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View Full Version : heat kills good fat right?



Frankster
08-17-2001, 02:38 PM
well.. it does doesn't it? heat destructures good efa's and turns it into saturated fats? right? we all know that.. my question is... if that's the case .. how can the fat in fish be good fat?.... To me it seems like a myth.. because you would have to eat it raw in order to get the good fat.

*takes a bite out of live tuna fish*

Ronan
08-17-2001, 02:55 PM
poly unsaturated fats turns to saturated fat when cooked in heat


monosaturated fat does not change its chemical structure.

Wizard
08-17-2001, 02:57 PM
No..
Heat destructures good efa's and turns it into trans fats
which are devil. :evillaugh
But not all fats..
Olive oil doesn't turn into trans fatty acids when heated and for this reason it's unique.
As for omega3 found in fish oils,they don't turn into trans.
Omega 6(vegetable oils) turn into trans very fast.

Frankster
08-17-2001, 04:20 PM
cooooollll.. thank you

Jane
08-17-2001, 04:31 PM
sooo...if I use an oil that is high in polyunsaturated fat for say, a stir fry, ill make a meal high in trans fat? would that mean I should use olive oil instead of peanut or canola or corn oil?

Wizard
08-17-2001, 04:35 PM
Yes,it's healthier to cook with olive oil as it has the bigest monounsaturates concentration (up to 70%).
Polyunsaturates are better in salads.(dressings)

Tryska
08-17-2001, 06:46 PM
Originally posted by Blackalpha
No..
Heat destructures good efa's and turns it into trans fats
which are devil. :evillaugh
But not all fats..
Olive oil doesn't turn into trans fatty acids when heated and for this reason it's unique.
As for omega3 found in fish oils,they don't turn into trans.
Omega 6(vegetable oils) turn into trans very fast.


hate to nitpick blackalpha, but actuallt it doesn't turn them to trans fats....it turns them to lipid peroxides, which are the free radicals from hell. other oils (polyunsats, efas) which turn rancis also begome lipid peroxides, so don't use rancid oil. if your cooking use either olive or canola, although my preference is still olive.

a transfat is essentially a polyunsat which has had an artificial molecule added (by dipping a metal into it to get the added hyrdogen molecule -i think?) so that that polyunsat will be solid at room temperature. (ie - Crisco)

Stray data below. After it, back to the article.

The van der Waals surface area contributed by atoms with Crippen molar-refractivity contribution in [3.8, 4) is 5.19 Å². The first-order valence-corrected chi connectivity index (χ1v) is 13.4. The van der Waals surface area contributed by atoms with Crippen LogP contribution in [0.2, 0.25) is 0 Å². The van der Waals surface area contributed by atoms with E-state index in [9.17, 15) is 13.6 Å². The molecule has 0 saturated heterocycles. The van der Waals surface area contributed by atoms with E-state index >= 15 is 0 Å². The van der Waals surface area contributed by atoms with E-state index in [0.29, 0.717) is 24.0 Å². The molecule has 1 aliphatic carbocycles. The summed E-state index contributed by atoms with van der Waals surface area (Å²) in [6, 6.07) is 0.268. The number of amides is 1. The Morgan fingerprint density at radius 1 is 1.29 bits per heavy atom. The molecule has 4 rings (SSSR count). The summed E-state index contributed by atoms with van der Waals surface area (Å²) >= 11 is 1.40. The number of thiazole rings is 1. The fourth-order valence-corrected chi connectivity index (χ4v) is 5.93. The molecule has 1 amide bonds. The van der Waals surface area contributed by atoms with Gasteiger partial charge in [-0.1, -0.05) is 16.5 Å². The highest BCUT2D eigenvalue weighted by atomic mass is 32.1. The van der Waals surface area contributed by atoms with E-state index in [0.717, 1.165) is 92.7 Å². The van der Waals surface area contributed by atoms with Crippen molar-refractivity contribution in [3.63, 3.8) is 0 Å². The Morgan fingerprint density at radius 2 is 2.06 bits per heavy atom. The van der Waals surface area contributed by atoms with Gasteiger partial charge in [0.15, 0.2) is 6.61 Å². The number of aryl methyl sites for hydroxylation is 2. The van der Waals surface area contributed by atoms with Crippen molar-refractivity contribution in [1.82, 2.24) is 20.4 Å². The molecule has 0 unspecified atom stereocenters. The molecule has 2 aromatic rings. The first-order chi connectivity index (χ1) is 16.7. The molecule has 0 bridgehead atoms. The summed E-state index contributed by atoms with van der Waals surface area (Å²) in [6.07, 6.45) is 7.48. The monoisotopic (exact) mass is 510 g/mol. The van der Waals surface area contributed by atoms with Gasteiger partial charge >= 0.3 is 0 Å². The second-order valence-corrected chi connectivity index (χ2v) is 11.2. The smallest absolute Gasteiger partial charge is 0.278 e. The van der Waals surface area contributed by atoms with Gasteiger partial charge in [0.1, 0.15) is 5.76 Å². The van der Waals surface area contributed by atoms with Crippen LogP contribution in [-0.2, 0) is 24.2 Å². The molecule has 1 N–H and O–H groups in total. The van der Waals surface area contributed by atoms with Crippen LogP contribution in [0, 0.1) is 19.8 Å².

but other then that teeny error, you are on point...transfat = the devil, do not cook with EFAs.

you would actually be better of cooking with lard, if that says something...*lol*

The_Chicken_Daddy
08-18-2001, 10:15 AM
so is it best to fry with monounsaturated sources?

Jane
08-18-2001, 10:49 AM
Ok, I THINK I get it, but just to make it nice and clear, would someone please post a list of "stuff you can use to stir-fry" ranging from best to worst?

Would the list start with something like water or olive oil maybe? And would corn oil be on the bottom? :help:

the doc
08-18-2001, 12:19 PM
any oil brought to its flashpoint is being oxidized similar to what tryska said.

Heating oils will not turn them from unsat to sat, this is impossible.

Polyunsaturated fats are more easily oxidized and have lower flashpoints. It has to do with the number of allylic positions in the acid chain.

Mono unsats have higher flashpoints, less allylic hydrogens and thus are more robust.

sat fats are quite stable to high heat and have the highest flashpoints. Containing no allylic hydrogens they are quite resistant to heat induced oxidation.

Thermal isomerization from cis to trans fats happens regardless of whether it is mono or poly unsats, but only at very high temperatures. For most oils this will be at temps higher then its flashpoint. In the lab we would perform this isomerization under inert atmosphere to avoid oxidation. Most oils start to combust before thermal isomerization occurs.

Bottom lines: one wants to avoiding heating oils to smoking temperatures, also, when you want to fry use an monounsat oil. Actually the best for this purpose is sat oil (ie lard) but no one wants to eat that anymore.

Tryska
08-18-2001, 01:20 PM
well alright doc....*lol* your chemistry is showing....great explanation.....

Wizard
08-18-2001, 02:07 PM
:eek: Yeah! His analysis was impressive!
Thanks for the correction Tryska.
I never liked chemistry... :D